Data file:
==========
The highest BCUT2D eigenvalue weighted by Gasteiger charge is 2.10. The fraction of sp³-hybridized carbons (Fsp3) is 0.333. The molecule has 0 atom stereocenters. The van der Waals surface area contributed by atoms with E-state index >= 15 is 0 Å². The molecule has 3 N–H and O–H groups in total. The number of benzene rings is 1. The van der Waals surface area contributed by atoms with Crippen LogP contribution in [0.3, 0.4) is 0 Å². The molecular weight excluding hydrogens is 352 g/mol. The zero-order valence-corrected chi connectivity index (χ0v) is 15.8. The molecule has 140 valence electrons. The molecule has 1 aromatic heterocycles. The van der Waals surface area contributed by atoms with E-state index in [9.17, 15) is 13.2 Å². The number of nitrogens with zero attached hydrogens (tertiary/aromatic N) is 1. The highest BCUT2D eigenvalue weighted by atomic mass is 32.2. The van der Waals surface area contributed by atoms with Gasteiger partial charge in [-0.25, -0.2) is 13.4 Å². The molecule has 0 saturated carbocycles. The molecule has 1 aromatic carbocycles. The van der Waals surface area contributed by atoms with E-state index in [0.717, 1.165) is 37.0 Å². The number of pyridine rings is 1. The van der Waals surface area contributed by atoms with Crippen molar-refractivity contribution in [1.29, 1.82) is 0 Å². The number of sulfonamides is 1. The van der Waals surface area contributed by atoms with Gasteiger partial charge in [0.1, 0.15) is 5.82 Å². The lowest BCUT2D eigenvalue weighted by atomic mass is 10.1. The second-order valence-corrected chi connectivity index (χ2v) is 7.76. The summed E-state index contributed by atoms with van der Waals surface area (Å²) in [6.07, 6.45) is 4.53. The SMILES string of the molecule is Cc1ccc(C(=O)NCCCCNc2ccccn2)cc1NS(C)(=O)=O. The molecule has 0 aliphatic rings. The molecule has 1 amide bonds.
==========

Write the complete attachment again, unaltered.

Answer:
The highest BCUT2D eigenvalue weighted by Gasteiger charge is 2.10. The fraction of sp³-hybridized carbons (Fsp3) is 0.333. The molecule has 0 atom stereocenters. The van der Waals surface area contributed by atoms with E-state index >= 15 is 0 Å². The molecule has 3 N–H and O–H groups in total. The number of benzene rings is 1. The van der Waals surface area contributed by atoms with Crippen LogP contribution in [0.3, 0.4) is 0 Å². The molecular weight excluding hydrogens is 352 g/mol. The zero-order valence-corrected chi connectivity index (χ0v) is 15.8. The molecule has 140 valence electrons. The molecule has 1 aromatic heterocycles. The van der Waals surface area contributed by atoms with E-state index in [9.17, 15) is 13.2 Å². The number of nitrogens with zero attached hydrogens (tertiary/aromatic N) is 1. The highest BCUT2D eigenvalue weighted by atomic mass is 32.2. The van der Waals surface area contributed by atoms with Gasteiger partial charge in [-0.25, -0.2) is 13.4 Å². The molecule has 0 saturated carbocycles. The molecule has 1 aromatic carbocycles. The van der Waals surface area contributed by atoms with E-state index in [0.717, 1.165) is 37.0 Å². The number of pyridine rings is 1. The van der Waals surface area contributed by atoms with Crippen molar-refractivity contribution in [1.29, 1.82) is 0 Å². The number of sulfonamides is 1. The van der Waals surface area contributed by atoms with Gasteiger partial charge in [0.1, 0.15) is 5.82 Å². The lowest BCUT2D eigenvalue weighted by atomic mass is 10.1. The second-order valence-corrected chi connectivity index (χ2v) is 7.76. The summed E-state index contributed by atoms with van der Waals surface area (Å²) in [6.07, 6.45) is 4.53. The SMILES string of the molecule is Cc1ccc(C(=O)NCCCCNc2ccccn2)cc1NS(C)(=O)=O. The molecule has 0 aliphatic rings. The molecule has 1 amide bonds.